Over at the Baseball Prospectus mothership, we do an annual series in July called The Trade Game. It’s a fun thought exercise where ten or so BP staffers pretend to be major league GMs and jockey to make the best deal. Some smart people (and this year, me) get to try and predict the market value for some top players, since you don’t want to pay way too much even if that gets you a “win” in the game, and everyone has some fun imagining communications between the GM. The first 2016 Trade Game article is about finding the best deal for the Milwaukee Brewers and Jonathan Lucroy. The teams were randomly assigned, so of course I got the Mets.
It became very clear to me that my main decision as Sandy Alderson was largely binary: do I include Amed Rosario in this package, or not? Lucroy has rebounded from an injury-riddled 2015 to reclaim peak offensive performance in 2016, is generally considered one of the best defenders in the game, and has a team option for 2017 at just $5.25 million, so I expected him to go for a top, top prospect or major league equivalent. And I thought the process I went through in deciding whether to deal Rosario or not illuminated many of the issues the Mets have going into the 2016 deadline.
As of our recently published midseason update, Rosario is ranked as the 15th best prospect in baseball by Baseball Prospectus. The Mets only have one prospect of this level — as we discussed with BP minor league editor Craig Goldstein on last week’s For All You Kids Out There, not only was Rosario the only prospect on our midseason top 50, he was the only prospect given significant consideration for the list. Dominic Smith did show up on Keith Law’s recent midseason top 50, but there’s a huge drop from the 13th (where Law ranked Rosario) or 15th best prospect in baseball to the 44th best prospect in baseball (where Law ranked Smith). By including Smith along with other position players like Brandon Nimmo and Gavin Cecchini, the Mets can offer somewhat impressive volume in mid-tier position prospects, but only Rosario offers the big name fronting a big trade. Given that Drew Pomeranz, with only a half-season’s track record as a very good starting pitcher, returned Anderson Espinoza, BP’s 24th-ranked prospect, in one of the deadline season’s earlier moves, I don’t see Brewers GM David Stearns, or his trade game doppleganger, accepting Smith as anything more than a good second piece of such a deal.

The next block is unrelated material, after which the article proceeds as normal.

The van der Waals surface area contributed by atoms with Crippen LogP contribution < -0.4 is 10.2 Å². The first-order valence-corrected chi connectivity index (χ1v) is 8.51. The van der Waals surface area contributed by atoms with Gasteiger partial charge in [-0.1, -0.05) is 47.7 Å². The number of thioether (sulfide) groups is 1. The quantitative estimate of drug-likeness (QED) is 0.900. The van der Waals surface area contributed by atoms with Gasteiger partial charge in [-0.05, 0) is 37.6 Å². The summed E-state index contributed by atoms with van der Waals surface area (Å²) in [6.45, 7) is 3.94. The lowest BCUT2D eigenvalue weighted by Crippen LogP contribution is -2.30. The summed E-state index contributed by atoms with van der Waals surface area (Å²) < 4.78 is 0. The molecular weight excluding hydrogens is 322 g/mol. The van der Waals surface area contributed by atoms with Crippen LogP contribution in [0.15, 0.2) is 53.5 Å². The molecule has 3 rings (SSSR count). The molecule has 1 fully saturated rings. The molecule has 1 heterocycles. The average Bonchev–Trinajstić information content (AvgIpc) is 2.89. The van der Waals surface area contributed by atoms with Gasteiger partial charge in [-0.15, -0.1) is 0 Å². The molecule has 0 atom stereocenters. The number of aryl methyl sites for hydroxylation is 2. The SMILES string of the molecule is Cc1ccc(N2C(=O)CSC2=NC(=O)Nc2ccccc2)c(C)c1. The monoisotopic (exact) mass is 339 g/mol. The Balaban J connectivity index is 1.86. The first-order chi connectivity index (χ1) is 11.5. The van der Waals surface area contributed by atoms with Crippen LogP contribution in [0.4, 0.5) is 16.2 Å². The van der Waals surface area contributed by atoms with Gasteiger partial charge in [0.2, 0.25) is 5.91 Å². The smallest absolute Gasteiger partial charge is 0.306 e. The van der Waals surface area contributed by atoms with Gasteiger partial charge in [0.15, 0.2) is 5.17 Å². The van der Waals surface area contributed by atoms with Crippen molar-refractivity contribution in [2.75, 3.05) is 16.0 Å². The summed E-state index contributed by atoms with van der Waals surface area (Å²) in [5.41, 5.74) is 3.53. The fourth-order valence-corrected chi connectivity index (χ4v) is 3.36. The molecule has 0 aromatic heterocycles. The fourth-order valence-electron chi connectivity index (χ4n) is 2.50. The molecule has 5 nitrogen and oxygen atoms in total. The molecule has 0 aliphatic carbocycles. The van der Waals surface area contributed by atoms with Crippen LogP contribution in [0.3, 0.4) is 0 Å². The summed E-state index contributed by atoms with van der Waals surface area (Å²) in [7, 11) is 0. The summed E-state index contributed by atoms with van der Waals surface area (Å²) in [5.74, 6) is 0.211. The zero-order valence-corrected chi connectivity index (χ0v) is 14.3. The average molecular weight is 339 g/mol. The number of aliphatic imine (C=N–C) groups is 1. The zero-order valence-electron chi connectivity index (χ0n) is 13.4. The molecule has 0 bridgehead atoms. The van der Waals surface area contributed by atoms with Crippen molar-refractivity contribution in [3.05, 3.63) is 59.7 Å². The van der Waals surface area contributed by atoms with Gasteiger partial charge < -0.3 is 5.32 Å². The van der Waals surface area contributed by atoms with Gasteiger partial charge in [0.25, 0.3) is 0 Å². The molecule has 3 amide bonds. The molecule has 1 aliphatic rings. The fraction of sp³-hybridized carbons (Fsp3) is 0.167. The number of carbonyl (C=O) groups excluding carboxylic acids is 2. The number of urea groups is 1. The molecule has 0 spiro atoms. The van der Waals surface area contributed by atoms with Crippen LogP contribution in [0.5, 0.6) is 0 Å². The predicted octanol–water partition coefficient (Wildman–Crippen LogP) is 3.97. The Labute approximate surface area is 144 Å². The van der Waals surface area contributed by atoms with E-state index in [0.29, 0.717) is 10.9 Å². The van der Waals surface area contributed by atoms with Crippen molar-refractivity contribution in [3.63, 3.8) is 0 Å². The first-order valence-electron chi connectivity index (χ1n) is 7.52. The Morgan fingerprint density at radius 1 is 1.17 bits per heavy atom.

So does Amed Rosario’s future with the Mets look like? Signed for $1.7 million out of the Dominican Republic in 2012, he’s been one of the top prospects in the Mets system since the day he joined it. Statistically, he scuffled through the 2015 season, putting up mediocre numbers but consistently impressing with his tools. He finally broke out this year, in his age-20 season, whacking around the Florida State League for a .309/.359/.442 triple-slash, and continuing his assault on pitching for the last month in the Double-A Eastern League. He’s a good defensive shortstop and could plausibly be a factor for the Mets, or whomever else has him, by mid-2017.
One way to look at Rosario’s future value is by looking at what value prospects in his range have returned to teams. Fortunately, Kevin Creagh and Steve DiMiceli of The Point of Pittsburgh have already done that calculation for us. Creagh and DiMiceli calculated that a hitting prospect ranked between 11 and 25 on major prospect lists averaged 13.0 WAR through their years of team control, and 74 percent of those prospects cracked 3 WAR over that span.